City of Fort Collins Residential Environmental Program Series                                 April 4, 2012               ...
for the soil in the selected sites to be planted. In the oasis/moderate water use     zones, adding compost increases the ...
•   Fact: Over 17 million gallons of gas are spilled each year refueling lawn and     garden equipment–more oil than was s...
•   All-water use areas can be very attractive if the seven xeriscape principles are       applied.   •   Using xeriscape ...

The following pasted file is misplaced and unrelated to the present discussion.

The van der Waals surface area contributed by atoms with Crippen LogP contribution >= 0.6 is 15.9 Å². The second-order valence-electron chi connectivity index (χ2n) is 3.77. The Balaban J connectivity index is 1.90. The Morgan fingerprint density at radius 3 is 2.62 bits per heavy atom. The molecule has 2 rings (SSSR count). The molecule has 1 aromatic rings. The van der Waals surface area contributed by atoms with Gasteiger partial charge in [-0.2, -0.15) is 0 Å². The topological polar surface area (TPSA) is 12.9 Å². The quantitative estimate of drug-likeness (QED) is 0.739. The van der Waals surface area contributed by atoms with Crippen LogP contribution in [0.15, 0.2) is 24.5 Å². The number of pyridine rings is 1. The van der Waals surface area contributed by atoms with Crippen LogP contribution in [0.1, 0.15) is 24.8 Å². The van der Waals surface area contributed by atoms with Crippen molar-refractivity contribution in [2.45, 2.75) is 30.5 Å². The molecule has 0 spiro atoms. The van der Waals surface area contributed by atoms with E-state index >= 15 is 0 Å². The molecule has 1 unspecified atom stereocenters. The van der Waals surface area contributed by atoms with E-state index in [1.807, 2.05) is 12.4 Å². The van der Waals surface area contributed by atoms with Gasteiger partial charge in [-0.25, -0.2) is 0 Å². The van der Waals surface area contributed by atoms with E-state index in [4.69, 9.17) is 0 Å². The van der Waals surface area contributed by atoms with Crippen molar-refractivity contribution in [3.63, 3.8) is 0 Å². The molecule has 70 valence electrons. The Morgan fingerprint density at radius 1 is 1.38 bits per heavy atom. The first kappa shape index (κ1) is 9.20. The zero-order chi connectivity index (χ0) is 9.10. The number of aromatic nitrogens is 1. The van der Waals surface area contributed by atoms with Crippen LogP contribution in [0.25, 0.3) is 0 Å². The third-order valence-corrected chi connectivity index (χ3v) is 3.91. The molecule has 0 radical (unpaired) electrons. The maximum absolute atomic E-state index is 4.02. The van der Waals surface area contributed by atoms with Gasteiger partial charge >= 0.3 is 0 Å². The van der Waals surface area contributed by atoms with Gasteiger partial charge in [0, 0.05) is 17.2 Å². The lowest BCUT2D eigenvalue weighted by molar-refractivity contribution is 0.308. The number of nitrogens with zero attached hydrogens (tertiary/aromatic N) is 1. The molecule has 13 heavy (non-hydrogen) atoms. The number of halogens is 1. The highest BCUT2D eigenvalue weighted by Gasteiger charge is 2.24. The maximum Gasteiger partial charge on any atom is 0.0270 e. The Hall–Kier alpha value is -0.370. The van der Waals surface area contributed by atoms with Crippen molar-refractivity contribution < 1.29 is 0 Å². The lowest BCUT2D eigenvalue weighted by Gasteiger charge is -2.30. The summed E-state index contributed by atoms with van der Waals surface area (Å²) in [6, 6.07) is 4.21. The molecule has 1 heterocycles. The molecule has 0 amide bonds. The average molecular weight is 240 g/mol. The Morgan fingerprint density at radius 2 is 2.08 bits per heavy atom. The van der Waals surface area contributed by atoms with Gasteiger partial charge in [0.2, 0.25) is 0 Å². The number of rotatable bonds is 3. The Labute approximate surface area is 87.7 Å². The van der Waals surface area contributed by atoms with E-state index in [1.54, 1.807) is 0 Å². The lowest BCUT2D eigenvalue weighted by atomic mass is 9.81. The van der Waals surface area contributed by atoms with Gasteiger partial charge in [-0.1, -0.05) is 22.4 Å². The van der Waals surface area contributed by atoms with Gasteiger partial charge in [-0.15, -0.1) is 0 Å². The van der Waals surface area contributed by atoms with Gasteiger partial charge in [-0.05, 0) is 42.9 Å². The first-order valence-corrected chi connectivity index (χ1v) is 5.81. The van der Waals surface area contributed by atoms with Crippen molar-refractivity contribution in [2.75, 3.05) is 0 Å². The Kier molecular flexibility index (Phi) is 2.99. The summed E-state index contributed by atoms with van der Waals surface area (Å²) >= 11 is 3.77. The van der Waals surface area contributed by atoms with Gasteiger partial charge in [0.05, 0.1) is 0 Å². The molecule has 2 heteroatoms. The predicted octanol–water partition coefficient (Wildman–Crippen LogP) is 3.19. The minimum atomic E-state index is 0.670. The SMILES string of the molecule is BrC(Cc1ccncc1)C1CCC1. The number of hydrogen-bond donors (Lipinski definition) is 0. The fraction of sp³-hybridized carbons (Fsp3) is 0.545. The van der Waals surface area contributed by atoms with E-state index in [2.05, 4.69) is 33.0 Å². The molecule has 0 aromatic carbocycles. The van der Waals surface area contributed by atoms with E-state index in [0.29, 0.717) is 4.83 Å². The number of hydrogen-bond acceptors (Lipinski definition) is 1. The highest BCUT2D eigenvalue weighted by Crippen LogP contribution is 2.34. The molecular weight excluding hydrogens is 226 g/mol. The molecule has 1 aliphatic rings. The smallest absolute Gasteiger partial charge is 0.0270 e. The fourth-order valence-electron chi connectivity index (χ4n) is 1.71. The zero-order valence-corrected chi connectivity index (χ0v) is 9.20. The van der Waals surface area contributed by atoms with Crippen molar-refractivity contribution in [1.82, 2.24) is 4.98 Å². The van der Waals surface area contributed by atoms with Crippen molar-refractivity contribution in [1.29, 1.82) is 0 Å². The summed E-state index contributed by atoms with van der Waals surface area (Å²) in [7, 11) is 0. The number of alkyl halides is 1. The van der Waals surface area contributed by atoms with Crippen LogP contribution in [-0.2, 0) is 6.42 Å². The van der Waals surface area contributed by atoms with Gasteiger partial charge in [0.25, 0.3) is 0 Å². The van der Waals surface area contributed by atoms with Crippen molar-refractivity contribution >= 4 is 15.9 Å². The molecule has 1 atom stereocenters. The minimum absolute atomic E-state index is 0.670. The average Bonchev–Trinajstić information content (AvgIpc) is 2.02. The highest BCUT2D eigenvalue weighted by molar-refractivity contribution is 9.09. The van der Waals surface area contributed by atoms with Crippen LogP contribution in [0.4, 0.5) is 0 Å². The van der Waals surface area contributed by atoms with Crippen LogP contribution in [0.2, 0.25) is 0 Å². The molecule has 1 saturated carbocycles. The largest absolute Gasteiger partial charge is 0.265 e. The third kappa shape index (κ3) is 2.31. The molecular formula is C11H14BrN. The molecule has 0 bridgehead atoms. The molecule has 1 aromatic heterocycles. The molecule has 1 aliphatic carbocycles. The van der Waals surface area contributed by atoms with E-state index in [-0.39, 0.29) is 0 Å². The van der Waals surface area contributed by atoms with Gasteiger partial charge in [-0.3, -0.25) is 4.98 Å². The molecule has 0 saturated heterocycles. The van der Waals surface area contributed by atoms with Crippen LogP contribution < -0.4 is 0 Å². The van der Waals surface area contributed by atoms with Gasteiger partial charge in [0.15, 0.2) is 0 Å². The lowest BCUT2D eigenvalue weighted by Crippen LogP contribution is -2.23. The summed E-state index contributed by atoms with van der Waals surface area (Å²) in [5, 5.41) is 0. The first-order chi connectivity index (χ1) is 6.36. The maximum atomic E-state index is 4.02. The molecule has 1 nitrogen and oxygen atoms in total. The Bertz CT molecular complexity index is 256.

Trees and shrubs should not be planted with the intent of pruning to fit the          space but with the intent of growing...
•   Sedum ‘Angelina’, lavandula ‘Munstead’, Marubium vulgare, Apache Plume    Fallugia paradoxa•   Agastache rupestris, Se...
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Xeriscape By Design - Fort Collins, Colorado


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Xeriscape By Design - Fort Collins, Colorado